Visual Studio 2015 introduced a new type of project template – Shared Project. In one of our previous post, we have seen a Shared Project can be used across multiple applications in Visual Studio, such as with Windows Phone apps , Windows Store apps , Desktop applications, Console applications, or even using Windows Universal applications. This is a great way of sharing code across single Cross Platform applications. So, What is the different between the Shared Project and a Class Library ? They looks like exactly same – “Isn’t just Shared project a class library? What differs?” – I have received the same question in my previous post . This post will give you an high level view on the difference between Shared Project and Class Library, how they being used, how they are differ with respect to development.
To understand it better way, lets consider below example, where we have one Console Application (ConsoleApplication1), which having Reference of one Class Library (ClassLibary1) and another is a Shared Project(SharedProject1)
Now, in a very first looks, the way SharedProject1 and ClassLibray1 Referred are different. The Class Library, referred like an Assembly (dll) where as Shared Project Referred as Reference Project which can be imported later.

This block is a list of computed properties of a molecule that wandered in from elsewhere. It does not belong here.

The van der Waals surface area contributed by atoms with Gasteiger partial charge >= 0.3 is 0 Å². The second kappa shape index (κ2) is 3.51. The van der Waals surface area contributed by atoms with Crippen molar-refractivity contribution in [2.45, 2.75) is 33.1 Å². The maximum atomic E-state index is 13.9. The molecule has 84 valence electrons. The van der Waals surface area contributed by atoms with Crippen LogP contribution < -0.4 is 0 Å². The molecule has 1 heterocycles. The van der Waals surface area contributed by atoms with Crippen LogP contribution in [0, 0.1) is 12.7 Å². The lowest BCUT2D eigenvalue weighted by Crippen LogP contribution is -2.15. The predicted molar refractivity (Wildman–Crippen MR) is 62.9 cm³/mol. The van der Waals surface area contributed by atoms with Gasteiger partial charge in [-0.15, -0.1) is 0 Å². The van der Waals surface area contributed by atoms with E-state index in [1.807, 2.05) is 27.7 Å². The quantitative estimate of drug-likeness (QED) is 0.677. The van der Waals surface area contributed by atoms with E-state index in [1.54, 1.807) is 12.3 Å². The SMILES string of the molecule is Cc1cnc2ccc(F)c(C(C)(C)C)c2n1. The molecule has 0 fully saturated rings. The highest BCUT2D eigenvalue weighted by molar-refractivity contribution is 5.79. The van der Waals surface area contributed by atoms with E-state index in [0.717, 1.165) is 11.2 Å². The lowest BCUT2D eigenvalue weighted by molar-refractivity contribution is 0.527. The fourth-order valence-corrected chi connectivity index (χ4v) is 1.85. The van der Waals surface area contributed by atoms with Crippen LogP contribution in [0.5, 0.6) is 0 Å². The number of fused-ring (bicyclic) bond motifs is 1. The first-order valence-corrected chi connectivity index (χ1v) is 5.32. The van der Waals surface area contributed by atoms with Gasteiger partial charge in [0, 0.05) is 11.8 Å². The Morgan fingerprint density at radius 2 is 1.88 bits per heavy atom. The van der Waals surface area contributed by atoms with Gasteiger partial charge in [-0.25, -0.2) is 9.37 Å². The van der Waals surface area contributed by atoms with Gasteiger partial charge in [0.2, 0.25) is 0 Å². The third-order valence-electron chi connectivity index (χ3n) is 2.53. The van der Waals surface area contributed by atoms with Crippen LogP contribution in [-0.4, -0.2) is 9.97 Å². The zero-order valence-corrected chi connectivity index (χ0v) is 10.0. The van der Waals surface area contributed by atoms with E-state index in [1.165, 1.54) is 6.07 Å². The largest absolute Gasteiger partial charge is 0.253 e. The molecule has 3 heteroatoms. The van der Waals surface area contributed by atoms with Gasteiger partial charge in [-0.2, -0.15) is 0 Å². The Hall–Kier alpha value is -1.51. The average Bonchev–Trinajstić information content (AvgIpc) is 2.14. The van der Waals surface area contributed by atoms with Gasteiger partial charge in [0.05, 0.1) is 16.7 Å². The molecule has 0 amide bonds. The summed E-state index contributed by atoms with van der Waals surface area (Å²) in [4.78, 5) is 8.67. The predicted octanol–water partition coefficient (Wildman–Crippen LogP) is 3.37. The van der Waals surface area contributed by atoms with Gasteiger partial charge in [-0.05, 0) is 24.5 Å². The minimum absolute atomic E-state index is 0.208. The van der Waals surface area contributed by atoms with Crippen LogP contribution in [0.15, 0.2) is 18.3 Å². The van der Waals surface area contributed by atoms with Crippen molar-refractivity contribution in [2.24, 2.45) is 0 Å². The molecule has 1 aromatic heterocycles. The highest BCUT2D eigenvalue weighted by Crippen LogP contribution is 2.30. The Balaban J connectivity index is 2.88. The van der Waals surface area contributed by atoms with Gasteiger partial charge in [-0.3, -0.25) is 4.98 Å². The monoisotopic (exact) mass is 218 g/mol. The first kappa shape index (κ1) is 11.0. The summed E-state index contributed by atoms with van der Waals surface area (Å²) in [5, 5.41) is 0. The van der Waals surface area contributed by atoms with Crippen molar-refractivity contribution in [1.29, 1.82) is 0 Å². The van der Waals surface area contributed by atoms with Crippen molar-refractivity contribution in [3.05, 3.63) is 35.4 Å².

When, Shared Project Compiled, there is no binary / dlls that needs to be referred. Though it is referred to the solution, it is considered as single project items that can be imported later. The Class Library, complied to a dll and that referred with the project.
Let’s have a take a deep look on how they referred in the project. Open the ConsoleApplication1.csproj files in edit mode and you will find following entries:
Project Reference for Class Library
Project Reference for a Shared Project
This clearly say, reference and access of these items are difference. Now, take another level of look. Open the ConsoleApplication1.exe in IL DASM Tool and review the reference as shown in below picture.
Console Application has
- Application Entity (ConsoleApplication1)
- And the Shared Project as its own contain )
If you open the MANIFEST file, you would be able to see, ClassLibrary1 referred as an external assembly.
This actually gives you a clear idea on reference of Class Library and Shared Project.
In the other hands, with respect to the application development
- If you want to write platform specific code ( for Windows Phone , for Windows Store app ) you can use different processor predictive within the shared project.
Hope this Helps